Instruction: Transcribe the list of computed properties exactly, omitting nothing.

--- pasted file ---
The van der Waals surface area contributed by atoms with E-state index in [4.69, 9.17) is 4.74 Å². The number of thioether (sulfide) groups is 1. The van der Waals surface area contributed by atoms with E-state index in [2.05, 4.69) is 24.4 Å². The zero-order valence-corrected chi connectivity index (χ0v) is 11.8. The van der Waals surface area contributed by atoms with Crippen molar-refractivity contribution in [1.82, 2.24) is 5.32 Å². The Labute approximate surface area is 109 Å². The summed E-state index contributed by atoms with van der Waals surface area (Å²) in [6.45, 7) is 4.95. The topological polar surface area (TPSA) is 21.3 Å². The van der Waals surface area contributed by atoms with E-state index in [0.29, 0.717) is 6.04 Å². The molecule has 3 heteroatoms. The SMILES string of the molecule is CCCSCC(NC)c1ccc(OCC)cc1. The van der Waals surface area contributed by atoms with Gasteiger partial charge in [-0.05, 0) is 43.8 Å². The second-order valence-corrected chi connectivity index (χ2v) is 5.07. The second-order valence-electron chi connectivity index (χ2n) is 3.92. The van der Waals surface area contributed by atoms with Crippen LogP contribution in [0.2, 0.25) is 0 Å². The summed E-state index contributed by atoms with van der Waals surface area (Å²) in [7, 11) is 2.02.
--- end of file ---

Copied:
The van der Waals surface area contributed by atoms with E-state index in [4.69, 9.17) is 4.74 Å². The number of thioether (sulfide) groups is 1. The van der Waals surface area contributed by atoms with E-state index in [2.05, 4.69) is 24.4 Å². The zero-order valence-corrected chi connectivity index (χ0v) is 11.8. The van der Waals surface area contributed by atoms with Crippen molar-refractivity contribution in [1.82, 2.24) is 5.32 Å². The Labute approximate surface area is 109 Å². The summed E-state index contributed by atoms with van der Waals surface area (Å²) in [6.45, 7) is 4.95. The topological polar surface area (TPSA) is 21.3 Å². The van der Waals surface area contributed by atoms with E-state index in [0.29, 0.717) is 6.04 Å². The molecule has 3 heteroatoms. The SMILES string of the molecule is CCCSCC(NC)c1ccc(OCC)cc1. The van der Waals surface area contributed by atoms with Gasteiger partial charge in [-0.05, 0) is 43.8 Å². The second-order valence-corrected chi connectivity index (χ2v) is 5.07. The second-order valence-electron chi connectivity index (χ2n) is 3.92. The van der Waals surface area contributed by atoms with Crippen LogP contribution in [0.2, 0.25) is 0 Å². The summed E-state index contributed by atoms with van der Waals surface area (Å²) in [7, 11) is 2.02.